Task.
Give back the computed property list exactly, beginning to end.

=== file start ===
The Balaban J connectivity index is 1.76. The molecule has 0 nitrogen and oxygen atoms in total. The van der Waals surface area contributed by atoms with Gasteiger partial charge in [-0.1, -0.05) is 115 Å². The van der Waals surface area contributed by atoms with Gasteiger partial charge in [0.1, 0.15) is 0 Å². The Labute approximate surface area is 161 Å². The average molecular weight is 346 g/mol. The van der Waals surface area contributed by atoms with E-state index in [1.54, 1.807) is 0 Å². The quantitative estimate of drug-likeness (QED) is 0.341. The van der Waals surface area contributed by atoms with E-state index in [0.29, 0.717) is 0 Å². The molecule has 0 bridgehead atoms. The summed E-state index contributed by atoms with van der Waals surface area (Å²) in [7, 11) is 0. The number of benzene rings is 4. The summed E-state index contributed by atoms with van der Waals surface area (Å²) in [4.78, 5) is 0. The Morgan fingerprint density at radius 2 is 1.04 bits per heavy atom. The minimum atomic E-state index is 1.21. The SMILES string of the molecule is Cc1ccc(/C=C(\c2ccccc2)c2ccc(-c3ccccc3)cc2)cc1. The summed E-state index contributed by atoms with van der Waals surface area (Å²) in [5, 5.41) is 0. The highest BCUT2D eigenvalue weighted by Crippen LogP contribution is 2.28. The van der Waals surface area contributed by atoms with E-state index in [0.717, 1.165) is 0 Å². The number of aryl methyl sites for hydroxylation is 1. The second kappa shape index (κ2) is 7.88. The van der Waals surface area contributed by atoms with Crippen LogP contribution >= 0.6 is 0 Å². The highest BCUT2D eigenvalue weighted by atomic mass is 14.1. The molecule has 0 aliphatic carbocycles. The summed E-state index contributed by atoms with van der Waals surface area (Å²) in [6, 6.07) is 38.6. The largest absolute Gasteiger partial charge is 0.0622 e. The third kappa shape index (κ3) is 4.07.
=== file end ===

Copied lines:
The Balaban J connectivity index is 1.76. The molecule has 0 nitrogen and oxygen atoms in total. The van der Waals surface area contributed by atoms with Gasteiger partial charge in [-0.1, -0.05) is 115 Å². The van der Waals surface area contributed by atoms with Gasteiger partial charge in [0.1, 0.15) is 0 Å². The Labute approximate surface area is 161 Å². The average molecular weight is 346 g/mol. The van der Waals surface area contributed by atoms with E-state index in [1.54, 1.807) is 0 Å². The quantitative estimate of drug-likeness (QED) is 0.341. The van der Waals surface area contributed by atoms with E-state index in [0.29, 0.717) is 0 Å². The molecule has 0 bridgehead atoms. The summed E-state index contributed by atoms with van der Waals surface area (Å²) in [7, 11) is 0. The number of benzene rings is 4. The summed E-state index contributed by atoms with van der Waals surface area (Å²) in [4.78, 5) is 0. The Morgan fingerprint density at radius 2 is 1.04 bits per heavy atom. The minimum atomic E-state index is 1.21. The SMILES string of the molecule is Cc1ccc(/C=C(\c2ccccc2)c2ccc(-c3ccccc3)cc2)cc1. The summed E-state index contributed by atoms with van der Waals surface area (Å²) in [5, 5.41) is 0. The highest BCUT2D eigenvalue weighted by Crippen LogP contribution is 2.28. The van der Waals surface area contributed by atoms with E-state index in [0.717, 1.165) is 0 Å². The number of aryl methyl sites for hydroxylation is 1. The second kappa shape index (κ2) is 7.88. The van der Waals surface area contributed by atoms with Crippen LogP contribution >= 0.6 is 0 Å². The highest BCUT2D eigenvalue weighted by atomic mass is 14.1. The molecule has 0 aliphatic carbocycles. The summed E-state index contributed by atoms with van der Waals surface area (Å²) in [6, 6.07) is 38.6. The largest absolute Gasteiger partial charge is 0.0622 e. The third kappa shape index (κ3) is 4.07.